World War II

In the first half of the Shōwa era, as the Empire of Japan annexed Asian countries, from the late 19th century onwards, archaic institutions including slavery were abolished in those countries. However, during the Second Sino-Japanese War and the Pacific War, the Japanese military used millions of civilians and prisoners of war as forced labor, on projects such as the Burma Railway.

According to a joint study by historians including Zhifen Ju, Mitsuyoshi Himeta, Toru Kubo and Mark Peattie, more than 10 million Chinese civilians were mobilized by the "Kōa-in" (East Asia Development Board) for forced labour. [Zhifen Ju, "Japan's Atrocities of Conscripting and Abusing North China Draftees after the Outbreak of the Pacific War", Joint study of the Sino-Japanese war, 2002,] According to the Japanese military's own record, nearly 25% of 140,000 Allied POWs died while interned in Japanese prison camps where they were forced to work (U.S. POWs died at a rate of 37%). [ [ How Japanese companies built fortunes on American POWs] ] [ [ Japanese Atrocities in the Philippines] ] More than 100,000 civilians and POWs died in the construction of the Burma-Siam Railway. [ [ links for research, Allied POWs under the Japanese ] ] The U.S. Library of Congress estimates that in Java, between 4 and 10 million "romusha" (Japanese: "manual laborer"), were forced to work by the Japanese military. [ [ Library of Congress, 1992, "Indonesia: World War II and the Struggle For Independence, 1942-50; The Japanese Occupation, 1942-45"] Access date: February 9, 2007. ] About 270,000 of these Javanese laborers were sent to other Japanese-held areas in South East Asia. Only 52,000 were repatriated to Java, meaning that there was a death rate of 80%. (For further details, see Japanese war crimes.) [ [ Christopher Reed: Japan's Dirty Secret, One Million Korean Slaves] ]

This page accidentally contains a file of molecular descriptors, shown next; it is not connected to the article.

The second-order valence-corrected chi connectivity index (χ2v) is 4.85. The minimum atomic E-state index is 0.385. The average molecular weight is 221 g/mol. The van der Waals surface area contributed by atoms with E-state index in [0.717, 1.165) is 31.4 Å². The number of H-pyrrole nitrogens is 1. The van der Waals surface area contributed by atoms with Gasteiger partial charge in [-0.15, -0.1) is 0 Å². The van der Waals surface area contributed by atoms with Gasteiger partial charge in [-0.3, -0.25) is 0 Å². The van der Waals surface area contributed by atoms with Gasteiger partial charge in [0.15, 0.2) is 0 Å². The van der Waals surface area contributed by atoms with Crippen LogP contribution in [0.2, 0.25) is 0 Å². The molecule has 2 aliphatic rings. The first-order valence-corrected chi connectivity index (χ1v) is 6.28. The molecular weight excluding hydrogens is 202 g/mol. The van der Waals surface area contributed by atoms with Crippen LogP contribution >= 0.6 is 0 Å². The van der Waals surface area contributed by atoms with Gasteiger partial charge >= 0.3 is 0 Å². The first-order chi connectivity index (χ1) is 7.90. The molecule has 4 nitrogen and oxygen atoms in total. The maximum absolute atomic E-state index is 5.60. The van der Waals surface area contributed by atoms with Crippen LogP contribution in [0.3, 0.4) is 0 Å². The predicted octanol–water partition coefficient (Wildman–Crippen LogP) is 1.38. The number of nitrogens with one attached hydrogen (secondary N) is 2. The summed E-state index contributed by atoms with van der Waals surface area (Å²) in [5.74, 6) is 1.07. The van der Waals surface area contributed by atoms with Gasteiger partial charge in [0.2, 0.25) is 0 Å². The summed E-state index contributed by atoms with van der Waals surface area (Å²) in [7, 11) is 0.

Approximately 5,400,000 Koreans were conscripted into forced labor from 1939 to 1945. About 670,000 of them were taken to Japan, where about 60,000 died between 1939 and 1945 due mostly to exhaustion or poor working conditions. Many of those taken to Karafuto Prefecture (modern-day Sakhalin) were trapped there at the end of the war, stripped of their nationality and denied repatriation by Japan; they became known as the Sakhalin Koreans.cite news|last=Lankov|first=Andrei|publisher=The Korea Times|date=2006-01-05|accessdate=2006-11-26|title=Stateless in Sakhalin|url=] The total deaths of Korean forced laborers in Korea and Manchuria for those years is estimated to be between 270,000 and 810,000. [cite book | first=R. J. | last=Rummel | coauthors= | title=Statistics of Democide: Genocide and Mass Murder Since 1990 | publisher=Lit Verlag | location= | year=1999 | editor= | id=ISBN 3-8258-4010-7Available online: cite web | title=Statistics of Democide: Chapter 3 - Statistics Of Japanese Democide Estimates, Calculations, And Sources | work=Freedom, Democracy, Peace; Power, Democide, and War | url= | accessdate=2006-03-01]

As many as 200,000 "comfort women" [ [ Congress backs off of wartime Japan rebuke] ] mostly from Korea and China, and some other countries such as the Philippines, Taiwan, Burma, the Dutch East Indies, Netherlands, [ [ Comfort Women Were 'Raped': U.S. Ambassador to Japan] ] and Australia [ [ Abe ignores evidence, say Australia's 'comfort women'] ] were forced into sexual slavery during World War II to satisfy Japanese Imperial Army and Navy members.


* ja